This past week, the International Premium Cigar and Pipe Retailers (IPCPR), National Association of Tobacco Outlets (NATO), and the Pipe Tobacco Council submitted a letter to the U.S. Food and Drug Administration (FDA), Center for Tobacco Products requesting a delay of the effective date for the deeming regulations on pipe tobacco to retailers.
The regulations are slated to begin taking effect on August 8th, 2016.
The rationale for the delay is a request to conduct a regulatory impact analysis as required by the Federal Regulatory Flexibility Act.
The text of the letter appears below:
Please find accompanying this message correspondence from the National Association of Tobacco Outlets (NATO), the Pipe Tobacco Council, and the International Premium Cigar and Pipe Retailers Association (IPCPR), formally requesting that the FDA Center for Tobacco Products delay the effective dates and compliance dates within the deeming regulations that apply to retailers which sell and/or blend pipe tobacco in order to allow the agency to conduct the regulatory impact analysis required by the Federal Regulatory Flexibility Act. Also attached are the comments submitted by NATO, the Pipe Tobacco Council and the IPCPR regarding the deeming regulations and, in particular, the regulation of retailers which sell pipe tobacco as manufacturers. Copies of these previously submitted comments are being provided because the comments are referenced in the accompanying formal letter request.
With the deeming regulations scheduled to go into effect on August 8, 2016, we would appreciate a reply from the Center for Tobacco Products as soon as possible regarding this request. Thank you for your consideration of this request.
In particular the retail pipe tobacco segment has concerns around free sampling and the ability to mix blends at a retail pipe tobacco shop.
While this is a step specific for pipe tobacco, given the FDA is regulating tobacco as a whole, it could have an impact on what goes on with premium cigars.
Update: Added some clarification to understand this is being driven by pipe tobacco.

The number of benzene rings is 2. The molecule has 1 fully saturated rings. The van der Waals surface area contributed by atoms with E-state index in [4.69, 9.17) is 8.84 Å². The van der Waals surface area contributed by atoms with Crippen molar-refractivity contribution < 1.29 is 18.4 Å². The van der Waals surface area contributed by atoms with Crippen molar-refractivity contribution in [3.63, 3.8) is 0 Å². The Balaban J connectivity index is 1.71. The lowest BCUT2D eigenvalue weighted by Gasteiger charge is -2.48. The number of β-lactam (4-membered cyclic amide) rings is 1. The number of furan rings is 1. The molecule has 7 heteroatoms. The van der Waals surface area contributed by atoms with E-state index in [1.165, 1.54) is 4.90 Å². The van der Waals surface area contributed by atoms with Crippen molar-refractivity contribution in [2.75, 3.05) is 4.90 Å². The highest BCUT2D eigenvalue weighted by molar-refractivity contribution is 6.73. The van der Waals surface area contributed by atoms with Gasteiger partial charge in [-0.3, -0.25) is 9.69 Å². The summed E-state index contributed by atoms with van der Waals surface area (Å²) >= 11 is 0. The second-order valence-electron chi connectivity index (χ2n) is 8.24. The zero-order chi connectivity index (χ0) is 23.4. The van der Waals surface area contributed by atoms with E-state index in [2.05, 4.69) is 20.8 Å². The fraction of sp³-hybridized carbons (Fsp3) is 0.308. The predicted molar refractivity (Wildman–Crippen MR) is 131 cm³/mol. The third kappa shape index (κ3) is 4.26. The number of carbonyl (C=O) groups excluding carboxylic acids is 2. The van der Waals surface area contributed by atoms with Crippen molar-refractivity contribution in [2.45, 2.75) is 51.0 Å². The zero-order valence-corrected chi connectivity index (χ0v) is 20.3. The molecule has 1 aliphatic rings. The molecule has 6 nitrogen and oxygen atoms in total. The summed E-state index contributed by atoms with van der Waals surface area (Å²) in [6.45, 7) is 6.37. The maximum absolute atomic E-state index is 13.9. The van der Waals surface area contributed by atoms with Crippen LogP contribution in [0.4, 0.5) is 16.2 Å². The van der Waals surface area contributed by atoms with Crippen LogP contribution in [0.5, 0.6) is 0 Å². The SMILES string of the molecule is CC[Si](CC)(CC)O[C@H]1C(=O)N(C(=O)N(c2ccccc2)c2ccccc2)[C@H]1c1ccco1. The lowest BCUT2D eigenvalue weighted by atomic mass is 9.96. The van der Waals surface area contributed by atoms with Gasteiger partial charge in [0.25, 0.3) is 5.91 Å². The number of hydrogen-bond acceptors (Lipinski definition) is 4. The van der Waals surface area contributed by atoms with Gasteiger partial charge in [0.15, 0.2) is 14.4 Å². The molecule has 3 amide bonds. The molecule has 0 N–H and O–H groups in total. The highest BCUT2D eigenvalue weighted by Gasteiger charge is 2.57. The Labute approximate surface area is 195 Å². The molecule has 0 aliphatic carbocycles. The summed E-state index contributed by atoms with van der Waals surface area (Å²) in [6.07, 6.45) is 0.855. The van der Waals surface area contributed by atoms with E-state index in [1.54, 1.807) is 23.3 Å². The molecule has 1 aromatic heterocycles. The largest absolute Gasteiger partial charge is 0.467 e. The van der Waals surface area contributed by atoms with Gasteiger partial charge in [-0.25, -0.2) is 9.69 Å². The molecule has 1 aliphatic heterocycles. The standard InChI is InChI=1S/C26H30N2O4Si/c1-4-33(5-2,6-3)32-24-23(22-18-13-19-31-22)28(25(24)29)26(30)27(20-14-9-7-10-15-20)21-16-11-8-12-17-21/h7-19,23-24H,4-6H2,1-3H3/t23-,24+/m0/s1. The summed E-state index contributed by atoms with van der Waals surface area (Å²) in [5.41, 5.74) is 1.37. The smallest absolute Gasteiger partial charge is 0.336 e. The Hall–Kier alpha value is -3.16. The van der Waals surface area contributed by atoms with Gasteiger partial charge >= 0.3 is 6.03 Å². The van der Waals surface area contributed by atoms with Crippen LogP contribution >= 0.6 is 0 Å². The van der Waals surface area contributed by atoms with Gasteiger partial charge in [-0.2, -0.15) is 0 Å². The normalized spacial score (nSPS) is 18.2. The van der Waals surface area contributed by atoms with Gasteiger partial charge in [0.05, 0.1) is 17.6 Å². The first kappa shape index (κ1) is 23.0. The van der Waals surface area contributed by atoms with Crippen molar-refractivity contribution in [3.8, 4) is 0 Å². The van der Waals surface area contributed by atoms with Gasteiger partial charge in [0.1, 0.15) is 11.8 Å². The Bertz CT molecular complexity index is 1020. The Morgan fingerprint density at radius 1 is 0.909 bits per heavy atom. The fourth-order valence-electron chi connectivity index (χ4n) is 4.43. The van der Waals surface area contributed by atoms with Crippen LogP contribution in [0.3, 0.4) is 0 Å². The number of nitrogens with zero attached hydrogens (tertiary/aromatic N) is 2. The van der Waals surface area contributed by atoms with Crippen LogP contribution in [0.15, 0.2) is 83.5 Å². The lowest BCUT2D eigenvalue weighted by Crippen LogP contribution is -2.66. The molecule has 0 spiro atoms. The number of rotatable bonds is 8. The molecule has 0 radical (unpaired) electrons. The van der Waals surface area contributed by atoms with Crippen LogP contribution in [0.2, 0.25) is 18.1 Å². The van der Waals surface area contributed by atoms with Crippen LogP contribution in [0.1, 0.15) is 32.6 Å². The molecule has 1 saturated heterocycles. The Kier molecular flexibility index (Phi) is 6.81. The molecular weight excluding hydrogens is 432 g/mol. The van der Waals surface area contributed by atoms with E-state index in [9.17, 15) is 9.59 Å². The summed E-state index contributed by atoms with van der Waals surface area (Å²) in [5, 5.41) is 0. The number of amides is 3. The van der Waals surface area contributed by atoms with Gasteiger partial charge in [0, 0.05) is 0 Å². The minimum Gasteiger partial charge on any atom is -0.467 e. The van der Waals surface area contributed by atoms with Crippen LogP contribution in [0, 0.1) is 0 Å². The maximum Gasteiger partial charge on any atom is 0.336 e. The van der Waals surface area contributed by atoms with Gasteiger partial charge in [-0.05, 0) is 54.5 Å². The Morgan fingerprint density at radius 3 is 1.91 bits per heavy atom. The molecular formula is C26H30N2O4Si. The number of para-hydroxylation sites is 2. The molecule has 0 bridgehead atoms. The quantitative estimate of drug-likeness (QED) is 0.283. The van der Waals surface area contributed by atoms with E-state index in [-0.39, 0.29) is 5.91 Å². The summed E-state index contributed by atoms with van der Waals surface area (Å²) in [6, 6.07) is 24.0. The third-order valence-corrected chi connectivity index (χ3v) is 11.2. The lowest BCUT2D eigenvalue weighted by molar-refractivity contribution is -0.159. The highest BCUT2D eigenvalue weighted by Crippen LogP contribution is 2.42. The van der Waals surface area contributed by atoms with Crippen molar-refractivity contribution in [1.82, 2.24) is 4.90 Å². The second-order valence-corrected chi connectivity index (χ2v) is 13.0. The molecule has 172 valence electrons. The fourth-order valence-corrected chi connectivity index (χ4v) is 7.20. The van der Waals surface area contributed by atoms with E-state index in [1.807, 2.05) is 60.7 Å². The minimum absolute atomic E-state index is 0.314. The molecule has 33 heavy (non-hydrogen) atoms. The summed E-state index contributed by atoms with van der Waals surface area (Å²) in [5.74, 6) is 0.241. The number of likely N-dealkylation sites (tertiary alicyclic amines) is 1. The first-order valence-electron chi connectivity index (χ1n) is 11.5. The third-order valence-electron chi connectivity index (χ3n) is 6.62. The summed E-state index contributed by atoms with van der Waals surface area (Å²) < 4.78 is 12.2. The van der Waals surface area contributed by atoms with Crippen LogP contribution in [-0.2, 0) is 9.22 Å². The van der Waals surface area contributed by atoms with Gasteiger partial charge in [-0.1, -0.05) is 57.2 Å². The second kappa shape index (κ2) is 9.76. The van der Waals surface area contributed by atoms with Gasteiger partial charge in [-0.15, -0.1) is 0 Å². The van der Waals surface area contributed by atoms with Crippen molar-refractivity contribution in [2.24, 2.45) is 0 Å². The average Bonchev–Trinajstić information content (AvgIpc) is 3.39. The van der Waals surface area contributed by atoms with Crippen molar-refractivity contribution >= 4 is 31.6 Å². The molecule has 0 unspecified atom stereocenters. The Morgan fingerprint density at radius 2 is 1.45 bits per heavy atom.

This may sound like a waste of time, and it probably is, but it is the right way – exhaust all available administrative and other remedies before litigating. Make sure you have standing and have suffered an actual injury so you don’t get booted from court on those grounds. Resist the temptation to be reactionary and go off half-cocked. Preparation and careful groundwork is far more likely to win the day.
I’m happy to see some type of legal response to this. With Only one lawsuit filed a cigar producer that I know of, I wonder why the industry hasn’t done more! Cigars have been made the same for 200 years with little change. This is another law intended for the government to get more money and control over the industry. Let’s hope something comes along and saves it.
Just one thought… Do craft beer manufacturers have to go though tight regulations for making brew out of your garage in many types of flavors and brands? How does the FDA view and regulate alcohol related to “new brand” craft beers? Seems there is a larger question of alcohol related issues than cigars and pipes… Just another way the government can squeeze another dime out of an issue that has been here for the test of time. Maybe the government should be re-visited and remove some of fat and over spending going on now!!
Glenn. Great point, and unfortunately, the craft beer industry is facing a major fight on their hands with the Food Safety Modernization Act (FSMA). Not sure its as crippling as what FDA has done to cigars and pipes, but it is something to be concerned about. Details here.
I guess making cigars the same for 200 years doesn’t count..but the question is why start from 2007 and not 2016?
It was somewhat arbitrary. We got some more background here.
They claim not to have discretion based on the dates contained in the original law passed by Congress back in 2009. One could certainly argue that all cigars made thereafter are the “substantial equivalent” of those made before though, and therefore not subject to the more rigorous process. I want to see how that argument plays out. No doubt it will be the subject of litigation as well.